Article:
As I was thinking about appropriate topic for my first Medium post, there came an opportunity from a company (name cannot be disclosed) with a business problem. We were mailed a dataset and on a zoom call we were given instructions to solve the problem. This blog post discusses Twitter sentiment analysis that I performed on the humongous dataset (More than 2.8 Million tweets) and my 2 day journey which discusses about my experience. So let’s begin !!
It was a typical twitter mined dataset with no label values which makes our problem unsupervised. Here’s a snapshot form the data which is more than sufficient to understand everything about it.
Problem Statement and Focus
Given above dataset, my main task would be to follow a simplistic approach to predict if a user’s sentiment is positive or negative. I’ll be focusing maily on 2 attributes which is “created_at” and “text”. Also, I won’t go into the coding details for this post and bore you guys up as I as well never see the code and just focus on the approach itself.
Time Series Analysis
Whenever, I see a date/time column in my data, it cheers me up a little as after working with few projects, I know you can have good amount of insights from data that depends on date/time.
So, I broke my column “created_at” in “hours” and “date” fields and created a new data which had an additional field as “count” (just a normal counter). Then I simply merged my data based on the hour field to see how many tweets there are in my data and got these curves.
This shows a nice sinusoidal pattern of twitter posts at different hours. One can easily figure out from this curve that max frequency of posts is between 15–22 hrs .Then I also exported data to csv and try to get some insights with “tableau” but didn’t get much! Here’s the table which clearly says that our data has most of the tweets from year 2017.
This was the section where maximum computation and efforts was required. Note that I won’t be going deep in implementation details of any model or vector representation. Let’s begin then !!
I followed the standard approach of removing the stop-words first. I didn’t use any fancy stop-words list but the standard NLTK list, which was good enough. Then I initialized my Stemmer which I’ve been using for a while now i.e. “SnowballStemmer”. You could also go with “PorterStemmer” but “SnowballStemmer” also works fine. Then finally to store lemma of our sentences, I used “WordNetLemmatizer”.
We always have some special symbols, numbers, http/https links etc in our text data which will be nothing but garbage for our model. It’s better to remove them and nothing can replace python “Regex” to get this job done in no time. You can write complex Regex initializers but here as well, I kept it simple and initialized it as:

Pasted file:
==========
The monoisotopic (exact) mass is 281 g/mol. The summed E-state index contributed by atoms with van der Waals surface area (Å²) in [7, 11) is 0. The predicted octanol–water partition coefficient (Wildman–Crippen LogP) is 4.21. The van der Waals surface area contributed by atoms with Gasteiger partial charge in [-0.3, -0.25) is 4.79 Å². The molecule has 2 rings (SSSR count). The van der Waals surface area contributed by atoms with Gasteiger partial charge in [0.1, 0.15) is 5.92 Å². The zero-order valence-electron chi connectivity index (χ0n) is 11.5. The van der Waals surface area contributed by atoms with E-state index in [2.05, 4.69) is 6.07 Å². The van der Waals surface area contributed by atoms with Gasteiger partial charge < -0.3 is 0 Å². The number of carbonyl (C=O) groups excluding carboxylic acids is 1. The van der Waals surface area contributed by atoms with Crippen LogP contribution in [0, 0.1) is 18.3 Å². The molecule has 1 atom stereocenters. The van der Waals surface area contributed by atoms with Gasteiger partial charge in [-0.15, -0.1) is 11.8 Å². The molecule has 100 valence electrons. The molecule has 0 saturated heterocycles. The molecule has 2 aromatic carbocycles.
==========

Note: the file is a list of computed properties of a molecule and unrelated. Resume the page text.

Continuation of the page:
I also want to highlight that there’s also one extra task of emoticon handling of our twitter feeds which is very important. Most people try to remove emoticons just like stop-words but I think emoticons are essential sources of information and should be converted to normal text and used. I haven’t deal with emoticons for this problem due to time and resource constraint. Finally, I ended my pre-processing by removing HTML tags from our text and doing a spellcheck by importing “spellchecker”. Spellchecking is very important for tweets as people have habit of tweeting in annoyingly weird way (Ex: “Thnks 4 ur rply”). If this gets avoided, model will make no sense. After all that garbage removed from our data, the total number of unique words in our corpus were now only 397,761 !!
With all these words, we created our vector vocabulary with gensim’s word2vec model and saved it for later. This saved model will be later used for training K-Means.
Another completely different approach that I opted for was TF-IDF which focuses more on important words from corpus. Here I created 2 vectorizers, one with no parameters and the other with 2-grams.
Here, data used was cleansed-data(all the techniques that we discussed in “Word2Vec” section).Vector representation of data was again kept aside for K-Means clustering model.
Before jumping right into the model, I wanted to play around the words that were in our corpus. I took the “Word2Vec” vocabulary of words and tried to create a word cloud from “wordcloud” library. Here’re couple of them….
K-Means Clustering Algorithm
We did all the above hard work just to get this boy running and give us the best results. Before moving to what I did, I’d like to give some honorable mentions for other techniques that you can follow. I could’ve used “DBSCSCAN” , Transformer based approach such as “BERT”, “ALBERT” by Google AI which are currently state-of-the-art algorithms for NLP problems. I wanted to keep things extremely simple and focus on people who’ve just started to get their hands dirty with NLP.
Okay, so “K-Means” is a very simple centroid based clustering algorithm. I used “K-Means++” which ensures smart initialization of centroids which if not used can lead to centroid-sensitive model.
I trained my model on 3 vector representations of my corpus (1 “Word2Vec” and 2 Vectorizers from “TF-IDF”) This gave me pretty nice results on figuring out if a word is a corpus depicts a positive or a negative sentiment.
There’re some things that could’ve lead to even better model results. More rigorous “Word2Vec” model tuning would’ve better prediction. Also, running K-Means model for larger number of iterations might result in better fitting. In short, I could’ve played around hyper parameters at every aspect of the project which would definitely improve the overall performance and optimized result . I encourage you people to look for “grid-search” and other advanced tuning methods such as “hyperopt” and “hyperas”.